"These are only some of the disadvantages which attend the com­munity of property; the present arrangement, if improved, as it might be by good customs and laws, would be far better, and would have the advantages of both systems. Property should be in a cer­tain sense common, but, as a general rule, private; for, when every one has a distinct interest, men will not complain of one another, and they will make more progress, because every one will be attend­ing to his own business; and yet among the good, and respect of use, 'Friends,' as the proverb says, 'will have all things common.' Even now there are traces of such a principle, showing that it is not impracticable, but, in well-ordered states, exists already to a certain extent and may be carried further. For, although every man has his own property, some things he will place at the disposal of his friends, while of others he shares the use with them. "

http://www.economictheories.org/2008/10/aristotle-and-plato-communism.html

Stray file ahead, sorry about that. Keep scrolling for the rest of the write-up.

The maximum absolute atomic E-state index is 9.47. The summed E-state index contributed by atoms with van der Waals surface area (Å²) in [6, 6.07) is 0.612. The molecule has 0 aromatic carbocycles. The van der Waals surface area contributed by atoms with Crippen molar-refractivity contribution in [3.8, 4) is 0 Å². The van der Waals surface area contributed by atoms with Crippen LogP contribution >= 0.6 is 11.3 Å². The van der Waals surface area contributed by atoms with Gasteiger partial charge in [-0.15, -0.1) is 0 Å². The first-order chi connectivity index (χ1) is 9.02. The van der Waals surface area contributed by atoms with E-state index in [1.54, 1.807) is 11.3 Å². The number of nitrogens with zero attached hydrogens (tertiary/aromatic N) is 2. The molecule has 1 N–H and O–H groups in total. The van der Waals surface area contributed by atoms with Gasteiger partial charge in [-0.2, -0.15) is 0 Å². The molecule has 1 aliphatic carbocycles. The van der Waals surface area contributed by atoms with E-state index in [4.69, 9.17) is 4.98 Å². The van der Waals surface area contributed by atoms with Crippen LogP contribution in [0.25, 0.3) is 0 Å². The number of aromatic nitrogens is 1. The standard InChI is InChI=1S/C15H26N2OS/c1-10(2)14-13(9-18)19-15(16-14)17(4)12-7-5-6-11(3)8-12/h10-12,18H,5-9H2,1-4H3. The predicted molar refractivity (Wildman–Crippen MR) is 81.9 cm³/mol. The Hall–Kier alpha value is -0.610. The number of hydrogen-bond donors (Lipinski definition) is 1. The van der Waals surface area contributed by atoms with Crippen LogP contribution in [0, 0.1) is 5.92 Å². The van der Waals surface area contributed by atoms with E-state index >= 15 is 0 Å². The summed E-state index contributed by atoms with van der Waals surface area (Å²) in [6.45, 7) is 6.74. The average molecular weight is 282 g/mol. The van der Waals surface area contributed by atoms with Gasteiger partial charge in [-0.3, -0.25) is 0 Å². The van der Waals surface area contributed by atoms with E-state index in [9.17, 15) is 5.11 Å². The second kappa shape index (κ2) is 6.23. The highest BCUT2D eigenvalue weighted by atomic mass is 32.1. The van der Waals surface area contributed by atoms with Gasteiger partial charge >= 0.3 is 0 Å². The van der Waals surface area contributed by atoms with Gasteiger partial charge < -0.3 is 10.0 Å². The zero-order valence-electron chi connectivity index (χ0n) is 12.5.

Again, all depends upon individual right to property, not an individual right to another's property.

When the state protects private property, it is up to the individual to decide how much he will share. From modern surveys and statistics, those are conservative in today's society ARE the most generous in their charity, unlike their 'liberal' counterparts.

It is very simple.
If you respect my property, I will respect yours.

When you as an individual, or as a collective, try to take my property, then we have a problem.

Over-parenting
What a fantastic analysis.

It brings to mind an article in the New Yorker recently about the craze of over-parenting. I can't help but feel the two trends - economic and familial - are related.

The leftist illuminati may want to stick flowers in the big guns of the auto industry, but I fear that average joe citizens will be the casualties.

Paradigm shift needed.
When the federal government (society) is determining the 'cost' of a tax cut, they start with the paradigm that ALL the income and wealth in the USA is owned by the government. They then proceed to decide how much various rates and deductions will 'cost' the state.